American Civil Liberties Union of Arkansas Bill of Rights Essay Contest Winners all Bryant High School Students
2015-16 Topic: Should Employers “Ban the Box” on Employment Applications?
LITTLE ROCK, Ark. – The American Civil Liberties Union (ACLU) of Arkansas awarded three prizes to Arkansas High School students for their entries in the organization’s annual Bill of Rights Essay Contest. The question for this year’s essay was: Should Employers “Ban the Box” on Employment Applications? “Ban the Box” is a nationwide campaign aimed at ensuring that the job applications used by federal employers and the contractors and subcontractors who work with them remove a box the applicant must check if he or she has a criminal record.
“The ACLU and others want to Ban the Box because checking that box makes it almost impossible for the formerly incarcerated to find jobs,” said ACLU of Arkansas Executive Director Rita Sklar, “something essential for this population to stay out of prison.” In 2015, President Obama banned the box for federal employees. Sklar described this as “an important step forward,” then added, “but the President could extend that opportunity to the millions of people who work for federal contractors or sub-contractors–a quarter of the U.S. workforce: that’s more than 40 million people.”
According to the Department of Justice, more than 650,000 people are released from prison every year, and the DOJ identified ability to get employment as key to reducing recidivism.
This year’s winners were all from the class of English teacher Tara Seale at Bryant High School: the prizes went to Rachel Curtis, First Prize, Sarah Brady, Second Prize, and Kateleen Crotchett, Third Prize. Ms. Seale thought that if the students had to make an argument on a current issue, it would stimulate critical thinking.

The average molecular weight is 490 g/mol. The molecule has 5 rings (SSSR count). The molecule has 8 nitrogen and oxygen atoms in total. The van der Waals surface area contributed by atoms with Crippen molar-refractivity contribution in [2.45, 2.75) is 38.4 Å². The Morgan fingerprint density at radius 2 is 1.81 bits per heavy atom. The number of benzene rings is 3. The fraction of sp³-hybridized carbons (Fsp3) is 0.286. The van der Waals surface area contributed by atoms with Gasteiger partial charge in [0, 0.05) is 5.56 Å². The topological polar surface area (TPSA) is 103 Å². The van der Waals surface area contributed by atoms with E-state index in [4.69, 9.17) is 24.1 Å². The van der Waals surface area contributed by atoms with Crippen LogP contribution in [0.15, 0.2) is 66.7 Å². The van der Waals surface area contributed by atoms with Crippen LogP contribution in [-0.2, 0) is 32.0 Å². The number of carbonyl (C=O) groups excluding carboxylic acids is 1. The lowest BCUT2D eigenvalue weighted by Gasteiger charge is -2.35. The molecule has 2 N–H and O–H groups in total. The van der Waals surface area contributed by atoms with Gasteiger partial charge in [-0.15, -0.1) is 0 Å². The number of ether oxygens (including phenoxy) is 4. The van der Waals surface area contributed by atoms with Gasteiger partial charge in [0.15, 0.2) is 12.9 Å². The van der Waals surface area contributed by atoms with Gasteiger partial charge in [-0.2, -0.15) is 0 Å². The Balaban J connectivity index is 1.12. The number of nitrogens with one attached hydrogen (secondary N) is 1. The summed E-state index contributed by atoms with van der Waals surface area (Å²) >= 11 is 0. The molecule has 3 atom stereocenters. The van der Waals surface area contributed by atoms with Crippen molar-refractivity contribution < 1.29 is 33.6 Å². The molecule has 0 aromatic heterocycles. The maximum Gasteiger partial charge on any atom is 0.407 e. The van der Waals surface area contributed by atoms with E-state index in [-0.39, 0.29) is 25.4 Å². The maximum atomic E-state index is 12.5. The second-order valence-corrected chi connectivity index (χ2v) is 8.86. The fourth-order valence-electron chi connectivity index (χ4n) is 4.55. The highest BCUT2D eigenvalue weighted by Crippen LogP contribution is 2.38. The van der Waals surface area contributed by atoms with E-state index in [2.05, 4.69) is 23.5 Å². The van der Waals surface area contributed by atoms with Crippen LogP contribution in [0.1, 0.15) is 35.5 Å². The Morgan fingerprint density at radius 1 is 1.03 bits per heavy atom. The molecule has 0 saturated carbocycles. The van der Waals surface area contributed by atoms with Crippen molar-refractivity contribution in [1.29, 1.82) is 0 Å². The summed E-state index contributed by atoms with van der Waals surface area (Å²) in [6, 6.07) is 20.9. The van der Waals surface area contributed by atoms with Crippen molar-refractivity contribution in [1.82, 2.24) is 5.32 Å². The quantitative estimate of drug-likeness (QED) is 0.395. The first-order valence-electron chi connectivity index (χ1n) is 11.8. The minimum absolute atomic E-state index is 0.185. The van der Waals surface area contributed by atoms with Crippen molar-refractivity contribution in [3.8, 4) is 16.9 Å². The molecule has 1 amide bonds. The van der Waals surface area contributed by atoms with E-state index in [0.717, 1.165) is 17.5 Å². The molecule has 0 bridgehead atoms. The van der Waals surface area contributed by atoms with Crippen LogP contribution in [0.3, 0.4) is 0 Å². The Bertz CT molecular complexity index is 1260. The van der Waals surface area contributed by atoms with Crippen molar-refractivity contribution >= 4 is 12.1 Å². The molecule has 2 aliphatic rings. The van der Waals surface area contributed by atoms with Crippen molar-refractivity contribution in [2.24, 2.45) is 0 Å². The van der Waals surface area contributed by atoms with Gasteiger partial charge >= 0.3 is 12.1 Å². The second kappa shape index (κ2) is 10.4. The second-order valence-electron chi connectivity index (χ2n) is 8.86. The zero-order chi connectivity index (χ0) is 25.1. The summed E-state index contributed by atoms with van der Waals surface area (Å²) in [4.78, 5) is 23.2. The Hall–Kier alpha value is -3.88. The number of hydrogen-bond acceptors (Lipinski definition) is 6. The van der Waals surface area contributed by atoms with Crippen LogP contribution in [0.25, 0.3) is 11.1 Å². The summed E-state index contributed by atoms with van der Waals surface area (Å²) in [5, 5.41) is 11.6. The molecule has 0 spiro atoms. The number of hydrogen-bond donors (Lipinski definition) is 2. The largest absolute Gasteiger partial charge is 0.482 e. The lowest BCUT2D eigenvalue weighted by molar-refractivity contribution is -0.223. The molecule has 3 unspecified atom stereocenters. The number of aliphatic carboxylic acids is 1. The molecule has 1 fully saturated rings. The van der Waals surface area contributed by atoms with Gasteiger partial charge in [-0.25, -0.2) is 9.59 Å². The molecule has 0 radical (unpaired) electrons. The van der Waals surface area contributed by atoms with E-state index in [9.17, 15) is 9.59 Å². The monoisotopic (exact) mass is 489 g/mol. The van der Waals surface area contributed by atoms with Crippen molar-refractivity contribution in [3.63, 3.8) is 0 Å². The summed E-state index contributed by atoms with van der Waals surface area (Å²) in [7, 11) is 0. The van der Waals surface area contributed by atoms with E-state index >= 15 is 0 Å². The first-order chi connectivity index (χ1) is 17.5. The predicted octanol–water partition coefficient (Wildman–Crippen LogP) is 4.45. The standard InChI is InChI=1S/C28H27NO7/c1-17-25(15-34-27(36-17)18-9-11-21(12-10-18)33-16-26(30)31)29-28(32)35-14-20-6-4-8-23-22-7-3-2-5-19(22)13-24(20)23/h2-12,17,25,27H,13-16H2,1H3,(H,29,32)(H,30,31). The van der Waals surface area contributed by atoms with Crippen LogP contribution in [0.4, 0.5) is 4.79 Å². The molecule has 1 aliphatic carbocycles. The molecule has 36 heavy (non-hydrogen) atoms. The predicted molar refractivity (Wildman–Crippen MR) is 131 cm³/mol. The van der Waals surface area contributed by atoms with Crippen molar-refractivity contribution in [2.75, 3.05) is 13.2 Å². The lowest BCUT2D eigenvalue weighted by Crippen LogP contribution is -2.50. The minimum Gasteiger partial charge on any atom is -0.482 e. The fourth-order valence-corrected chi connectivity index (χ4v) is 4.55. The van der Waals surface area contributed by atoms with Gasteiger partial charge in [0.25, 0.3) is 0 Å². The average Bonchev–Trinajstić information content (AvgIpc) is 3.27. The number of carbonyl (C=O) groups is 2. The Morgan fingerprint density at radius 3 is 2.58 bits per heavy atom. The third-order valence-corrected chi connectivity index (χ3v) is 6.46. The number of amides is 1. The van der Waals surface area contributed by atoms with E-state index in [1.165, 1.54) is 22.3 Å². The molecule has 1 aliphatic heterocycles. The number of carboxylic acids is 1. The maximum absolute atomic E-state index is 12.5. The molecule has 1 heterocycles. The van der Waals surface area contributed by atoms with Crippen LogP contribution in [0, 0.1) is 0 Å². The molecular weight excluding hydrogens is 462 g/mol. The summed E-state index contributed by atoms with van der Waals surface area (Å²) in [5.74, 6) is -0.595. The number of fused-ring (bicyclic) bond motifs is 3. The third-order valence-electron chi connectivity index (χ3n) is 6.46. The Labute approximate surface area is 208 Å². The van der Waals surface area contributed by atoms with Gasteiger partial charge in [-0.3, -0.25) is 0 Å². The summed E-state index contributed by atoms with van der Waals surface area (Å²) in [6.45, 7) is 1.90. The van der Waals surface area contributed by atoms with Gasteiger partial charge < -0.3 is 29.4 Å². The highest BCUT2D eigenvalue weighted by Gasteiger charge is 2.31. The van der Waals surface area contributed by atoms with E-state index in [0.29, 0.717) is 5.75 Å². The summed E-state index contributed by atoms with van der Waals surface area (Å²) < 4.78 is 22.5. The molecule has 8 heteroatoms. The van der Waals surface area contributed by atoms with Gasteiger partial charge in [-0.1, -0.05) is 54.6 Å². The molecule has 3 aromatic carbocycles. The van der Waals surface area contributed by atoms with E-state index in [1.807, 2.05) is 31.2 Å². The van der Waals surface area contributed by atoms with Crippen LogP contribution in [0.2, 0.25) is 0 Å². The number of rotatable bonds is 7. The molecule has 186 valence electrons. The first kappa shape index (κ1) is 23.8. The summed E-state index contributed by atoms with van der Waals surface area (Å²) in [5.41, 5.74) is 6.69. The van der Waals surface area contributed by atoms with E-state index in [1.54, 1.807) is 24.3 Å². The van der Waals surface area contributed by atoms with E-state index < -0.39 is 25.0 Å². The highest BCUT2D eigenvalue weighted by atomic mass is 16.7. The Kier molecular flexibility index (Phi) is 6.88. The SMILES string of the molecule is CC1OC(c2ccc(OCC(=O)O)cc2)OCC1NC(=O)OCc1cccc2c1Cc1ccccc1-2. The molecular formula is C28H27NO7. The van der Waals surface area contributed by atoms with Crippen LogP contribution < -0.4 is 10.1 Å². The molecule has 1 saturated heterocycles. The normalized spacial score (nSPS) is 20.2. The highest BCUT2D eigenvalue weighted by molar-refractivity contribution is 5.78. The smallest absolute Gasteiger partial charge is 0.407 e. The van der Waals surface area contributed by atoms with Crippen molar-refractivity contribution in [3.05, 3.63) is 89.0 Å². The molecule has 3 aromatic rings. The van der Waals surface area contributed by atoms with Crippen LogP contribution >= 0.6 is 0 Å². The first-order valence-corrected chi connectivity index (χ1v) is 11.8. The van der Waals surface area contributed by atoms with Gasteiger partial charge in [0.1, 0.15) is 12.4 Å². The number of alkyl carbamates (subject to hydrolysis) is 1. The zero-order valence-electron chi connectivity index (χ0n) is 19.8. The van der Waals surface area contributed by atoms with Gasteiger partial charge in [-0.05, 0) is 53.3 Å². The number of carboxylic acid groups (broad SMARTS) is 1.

The ACLU of Arkansas sponsors the Bill of Rights Essay Contest annually, to encourage students to understand that the Bill of Rights is a living document that affects their lives. The contest is open to Arkansas students in grades 9-12, and was established in 1994, upon receiving an initial gift from the late Edwin Dunaway. First prize is $500, Second Prize is $300, and Third Prize is $100.
First Prize winner Rachel Curtis described the importance of the “Ban the Box” movement
“While caution towards a formerly incarcerated person seems logical on the surface, it completely disregards the human being behind the box. … The movement does not imply that the employer remains permanently oblivious about an applicant’s criminal history. Banning the box simply delays the process, allowing the employer to make a more informed decision. … The heart of the movement is not simply about the box itself but the consequence that falls on the millions of Americans who must check it.”
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